Why Ryan Fitzpatrick remains Jets' better option over Geno Smith
In Sunday’s game in Oakland, we had the chance to see why many believed Ryan Fitzpatrick was actually a better option at quarterback for the Jets than Geno.
We also got to see why the Jets remain one of the most dysfunctional franchises in the game. Fitzpatrick got his chance because Geno Smith had his jaw broken in a locker room fight with a depth linebacker over $600. That’s not new news, or anything, but it’s worth digesting on its own for how ludicrous a scenario it remains.
This week, Geno Smith got a chance to take his job back when Ryan Fitzpatrick damaged ligaments in the thumb of his non-throwing hand and had to head to the bench.
I don’t mean to make light of that injury, but on the non-throwing hand, it seemed curious that it would be enough to put him out of the game for good. We all know Brett Favre would have taped it up, poured resin on it, and got right back out there. That was highlighted when Fitzpatrick did in fact return to the game after Geno Smith was knocked down late in the game.
Fitzpatrick went back out there for two snaps, delivered a nice strike to keep the offense moving, and then was called back ashore when Geno was ready to go again.
It would be a mistake to put this loss on Geno Smith. The Raiders’ offense was just too fast and too good for the Jets’ defense, and the team was in a hole early; but what we did see from Geno, as the team tried to rally, were some of the holes in his game that make it so hard to back him as the starter.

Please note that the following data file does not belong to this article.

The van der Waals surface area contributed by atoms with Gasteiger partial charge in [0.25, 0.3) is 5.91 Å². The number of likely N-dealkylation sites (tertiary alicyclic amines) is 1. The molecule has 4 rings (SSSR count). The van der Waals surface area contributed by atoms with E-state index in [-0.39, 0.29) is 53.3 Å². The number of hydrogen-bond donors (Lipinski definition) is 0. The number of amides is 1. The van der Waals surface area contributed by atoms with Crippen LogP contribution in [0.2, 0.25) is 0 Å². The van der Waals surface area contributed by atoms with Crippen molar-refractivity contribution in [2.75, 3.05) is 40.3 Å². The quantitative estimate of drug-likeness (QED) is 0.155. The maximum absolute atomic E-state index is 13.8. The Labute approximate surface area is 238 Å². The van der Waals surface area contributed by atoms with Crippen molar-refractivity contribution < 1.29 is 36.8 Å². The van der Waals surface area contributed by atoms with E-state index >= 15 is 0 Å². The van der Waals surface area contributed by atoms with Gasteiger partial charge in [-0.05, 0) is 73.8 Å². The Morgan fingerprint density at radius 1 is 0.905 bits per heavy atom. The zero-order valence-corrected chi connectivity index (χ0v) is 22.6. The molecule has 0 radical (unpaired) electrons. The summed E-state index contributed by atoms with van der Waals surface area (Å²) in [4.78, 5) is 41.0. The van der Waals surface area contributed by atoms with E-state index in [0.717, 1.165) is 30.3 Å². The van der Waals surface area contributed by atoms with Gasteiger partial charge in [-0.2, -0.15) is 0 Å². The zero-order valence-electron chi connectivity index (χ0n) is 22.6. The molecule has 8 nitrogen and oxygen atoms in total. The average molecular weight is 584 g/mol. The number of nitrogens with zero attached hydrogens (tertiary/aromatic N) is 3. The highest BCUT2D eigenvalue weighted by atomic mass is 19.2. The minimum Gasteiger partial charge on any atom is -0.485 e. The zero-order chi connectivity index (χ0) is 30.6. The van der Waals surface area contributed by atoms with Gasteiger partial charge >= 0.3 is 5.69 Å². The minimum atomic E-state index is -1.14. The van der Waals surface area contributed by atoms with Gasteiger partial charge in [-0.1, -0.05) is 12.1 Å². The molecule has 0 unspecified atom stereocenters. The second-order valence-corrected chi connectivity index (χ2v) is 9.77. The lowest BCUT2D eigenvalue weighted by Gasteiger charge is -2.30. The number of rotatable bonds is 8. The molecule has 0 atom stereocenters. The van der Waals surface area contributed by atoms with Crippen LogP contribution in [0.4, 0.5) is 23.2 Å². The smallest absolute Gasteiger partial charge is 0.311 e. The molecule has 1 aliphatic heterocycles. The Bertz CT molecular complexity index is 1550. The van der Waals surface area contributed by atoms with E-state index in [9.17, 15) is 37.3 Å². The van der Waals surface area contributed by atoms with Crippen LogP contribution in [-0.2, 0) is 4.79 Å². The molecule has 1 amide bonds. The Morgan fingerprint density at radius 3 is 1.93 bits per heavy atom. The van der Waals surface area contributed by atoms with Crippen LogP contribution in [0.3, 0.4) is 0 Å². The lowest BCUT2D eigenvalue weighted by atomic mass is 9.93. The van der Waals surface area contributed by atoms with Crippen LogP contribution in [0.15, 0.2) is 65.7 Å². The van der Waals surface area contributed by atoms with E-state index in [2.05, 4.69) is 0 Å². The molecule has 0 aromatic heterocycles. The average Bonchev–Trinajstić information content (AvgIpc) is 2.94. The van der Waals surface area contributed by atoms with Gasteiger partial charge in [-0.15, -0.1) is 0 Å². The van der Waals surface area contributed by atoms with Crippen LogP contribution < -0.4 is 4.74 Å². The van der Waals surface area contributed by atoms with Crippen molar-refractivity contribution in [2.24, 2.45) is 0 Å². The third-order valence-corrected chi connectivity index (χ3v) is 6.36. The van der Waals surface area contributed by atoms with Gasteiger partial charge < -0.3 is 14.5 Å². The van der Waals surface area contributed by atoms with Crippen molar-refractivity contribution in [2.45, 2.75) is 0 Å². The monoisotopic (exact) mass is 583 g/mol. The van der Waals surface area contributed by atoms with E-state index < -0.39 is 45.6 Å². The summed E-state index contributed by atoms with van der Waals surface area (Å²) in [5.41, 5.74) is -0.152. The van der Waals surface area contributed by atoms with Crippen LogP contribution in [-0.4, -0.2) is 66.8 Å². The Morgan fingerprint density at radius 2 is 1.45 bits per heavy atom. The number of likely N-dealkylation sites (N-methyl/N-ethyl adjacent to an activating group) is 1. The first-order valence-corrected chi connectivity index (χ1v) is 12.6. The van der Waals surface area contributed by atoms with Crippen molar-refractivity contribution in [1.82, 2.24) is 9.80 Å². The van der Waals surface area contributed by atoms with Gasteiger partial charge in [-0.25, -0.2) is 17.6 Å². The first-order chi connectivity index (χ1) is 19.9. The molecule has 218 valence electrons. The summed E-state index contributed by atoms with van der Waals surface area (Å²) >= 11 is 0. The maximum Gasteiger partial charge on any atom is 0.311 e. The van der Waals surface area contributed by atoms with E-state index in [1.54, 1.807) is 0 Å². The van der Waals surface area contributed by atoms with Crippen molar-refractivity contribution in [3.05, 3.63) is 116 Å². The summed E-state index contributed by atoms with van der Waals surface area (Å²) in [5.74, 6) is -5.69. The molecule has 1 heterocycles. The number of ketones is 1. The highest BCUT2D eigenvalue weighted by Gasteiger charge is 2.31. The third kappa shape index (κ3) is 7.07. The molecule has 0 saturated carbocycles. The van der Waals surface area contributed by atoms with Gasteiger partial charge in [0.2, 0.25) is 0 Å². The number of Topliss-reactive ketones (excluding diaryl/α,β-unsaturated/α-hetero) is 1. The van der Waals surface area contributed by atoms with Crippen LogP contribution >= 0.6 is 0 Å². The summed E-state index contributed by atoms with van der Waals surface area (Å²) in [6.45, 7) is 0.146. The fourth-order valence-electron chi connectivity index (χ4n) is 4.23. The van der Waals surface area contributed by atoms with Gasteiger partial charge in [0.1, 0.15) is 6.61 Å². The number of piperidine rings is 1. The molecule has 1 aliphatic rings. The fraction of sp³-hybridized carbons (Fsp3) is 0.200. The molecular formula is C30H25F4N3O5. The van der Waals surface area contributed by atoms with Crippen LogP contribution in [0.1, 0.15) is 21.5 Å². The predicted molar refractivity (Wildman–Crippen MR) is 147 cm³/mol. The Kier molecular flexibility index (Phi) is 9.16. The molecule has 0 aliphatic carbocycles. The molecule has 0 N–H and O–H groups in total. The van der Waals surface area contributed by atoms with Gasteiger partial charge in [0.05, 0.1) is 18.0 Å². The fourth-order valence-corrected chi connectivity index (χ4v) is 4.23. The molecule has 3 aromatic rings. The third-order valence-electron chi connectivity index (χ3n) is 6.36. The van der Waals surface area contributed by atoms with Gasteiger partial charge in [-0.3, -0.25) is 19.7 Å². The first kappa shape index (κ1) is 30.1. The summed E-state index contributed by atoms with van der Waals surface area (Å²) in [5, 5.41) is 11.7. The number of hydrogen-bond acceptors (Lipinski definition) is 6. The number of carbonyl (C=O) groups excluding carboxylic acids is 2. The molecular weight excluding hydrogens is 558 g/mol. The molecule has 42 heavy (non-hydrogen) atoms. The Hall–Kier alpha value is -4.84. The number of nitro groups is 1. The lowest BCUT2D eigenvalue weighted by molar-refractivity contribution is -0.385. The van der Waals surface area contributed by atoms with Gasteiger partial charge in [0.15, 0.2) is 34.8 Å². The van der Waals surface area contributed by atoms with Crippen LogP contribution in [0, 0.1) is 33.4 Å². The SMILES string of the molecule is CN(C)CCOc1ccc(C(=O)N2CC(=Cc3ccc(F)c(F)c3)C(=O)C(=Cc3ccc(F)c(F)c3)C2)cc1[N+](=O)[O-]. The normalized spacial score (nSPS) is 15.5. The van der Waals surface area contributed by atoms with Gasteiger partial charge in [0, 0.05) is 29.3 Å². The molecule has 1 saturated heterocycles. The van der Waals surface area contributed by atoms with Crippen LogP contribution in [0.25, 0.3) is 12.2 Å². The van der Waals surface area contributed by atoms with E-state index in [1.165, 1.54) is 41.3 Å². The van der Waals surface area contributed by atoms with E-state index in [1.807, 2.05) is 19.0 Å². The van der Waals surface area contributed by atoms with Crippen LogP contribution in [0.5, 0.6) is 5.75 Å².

In those final minutes, he was charged with two of the dumbest sacks you’ll ever see a quarterback take. Twice, with time on the clock being the most valuable commodity the Jets had, Geno Smith dawdled with the ball in hand, and took a bad sack rather than throwing it away, stopping the clock, and avoiding the loss of yards on the play. This isn’t high level stuff we’re talking about; this is basic football IQ that’s failing him.
Smith actually made some good plays in this game, too, posting a passer rating of 104 when pressured and completing 64.3 percent of his passes overall. He hit a couple of strikes deep, but the majority of his success came on underneath passes that allowed his receivers to work after the catch.
Ryan Fitzpatrick has not been playing well overall this season, but the Jets find a way to win with him at quarterback. Some of that is down to the way in which he gives his receivers a chance to make a play (along with opposing defensive backs), but some of it is his basic understanding of what he can and can’t do in a given situation. Geno Smith might have more arm talent—and be able to make throws that Fitzpatrick can’t—but he is also still making decisions that would get a high school quarterback benched at times.
This loss isn’t totally on him, but he still took the opportunity to reinforce the idea that Ryan Fitzpatrick is a better option for the team at quarterback than he is right now.